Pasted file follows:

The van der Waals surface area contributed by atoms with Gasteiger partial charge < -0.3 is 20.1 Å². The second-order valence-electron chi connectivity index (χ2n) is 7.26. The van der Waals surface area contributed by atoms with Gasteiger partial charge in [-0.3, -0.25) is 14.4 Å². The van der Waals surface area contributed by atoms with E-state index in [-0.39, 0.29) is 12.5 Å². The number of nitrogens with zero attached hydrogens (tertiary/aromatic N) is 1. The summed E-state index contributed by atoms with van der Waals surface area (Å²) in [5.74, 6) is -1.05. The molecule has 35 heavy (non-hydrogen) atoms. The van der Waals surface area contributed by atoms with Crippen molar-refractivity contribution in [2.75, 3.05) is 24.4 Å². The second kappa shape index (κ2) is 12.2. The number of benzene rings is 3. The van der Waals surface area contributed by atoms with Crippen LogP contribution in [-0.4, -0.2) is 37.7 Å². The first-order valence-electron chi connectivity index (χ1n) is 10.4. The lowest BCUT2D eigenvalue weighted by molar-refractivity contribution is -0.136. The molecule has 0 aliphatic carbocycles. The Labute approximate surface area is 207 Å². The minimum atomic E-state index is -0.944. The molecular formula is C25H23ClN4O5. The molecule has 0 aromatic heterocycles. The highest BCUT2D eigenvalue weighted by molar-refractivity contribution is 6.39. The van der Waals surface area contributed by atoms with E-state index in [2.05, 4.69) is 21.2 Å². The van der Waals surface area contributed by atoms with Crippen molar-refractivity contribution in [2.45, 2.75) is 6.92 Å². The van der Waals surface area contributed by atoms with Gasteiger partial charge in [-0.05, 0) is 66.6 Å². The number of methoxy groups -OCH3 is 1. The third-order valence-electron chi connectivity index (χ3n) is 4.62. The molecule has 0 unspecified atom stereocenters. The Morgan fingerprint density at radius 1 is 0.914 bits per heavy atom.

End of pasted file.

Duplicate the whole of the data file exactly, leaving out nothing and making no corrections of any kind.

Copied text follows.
The van der Waals surface area contributed by atoms with Gasteiger partial charge < -0.3 is 20.1 Å². The second-order valence-electron chi connectivity index (χ2n) is 7.26. The van der Waals surface area contributed by atoms with Gasteiger partial charge in [-0.3, -0.25) is 14.4 Å². The van der Waals surface area contributed by atoms with E-state index in [-0.39, 0.29) is 12.5 Å². The number of nitrogens with zero attached hydrogens (tertiary/aromatic N) is 1. The summed E-state index contributed by atoms with van der Waals surface area (Å²) in [5.74, 6) is -1.05. The molecule has 35 heavy (non-hydrogen) atoms. The van der Waals surface area contributed by atoms with Crippen molar-refractivity contribution in [2.75, 3.05) is 24.4 Å². The second kappa shape index (κ2) is 12.2. The number of benzene rings is 3. The van der Waals surface area contributed by atoms with Crippen LogP contribution in [-0.4, -0.2) is 37.7 Å². The first-order valence-electron chi connectivity index (χ1n) is 10.4. The lowest BCUT2D eigenvalue weighted by molar-refractivity contribution is -0.136. The molecule has 0 aliphatic carbocycles. The Labute approximate surface area is 207 Å². The minimum atomic E-state index is -0.944. The molecular formula is C25H23ClN4O5. The molecule has 0 aromatic heterocycles. The highest BCUT2D eigenvalue weighted by molar-refractivity contribution is 6.39. The van der Waals surface area contributed by atoms with E-state index in [2.05, 4.69) is 21.2 Å². The van der Waals surface area contributed by atoms with Crippen molar-refractivity contribution in [2.45, 2.75) is 6.92 Å². The van der Waals surface area contributed by atoms with Gasteiger partial charge in [-0.05, 0) is 66.6 Å². The number of methoxy groups -OCH3 is 1. The third-order valence-electron chi connectivity index (χ3n) is 4.62. The molecule has 0 unspecified atom stereocenters. The Morgan fingerprint density at radius 1 is 0.914 bits per heavy atom.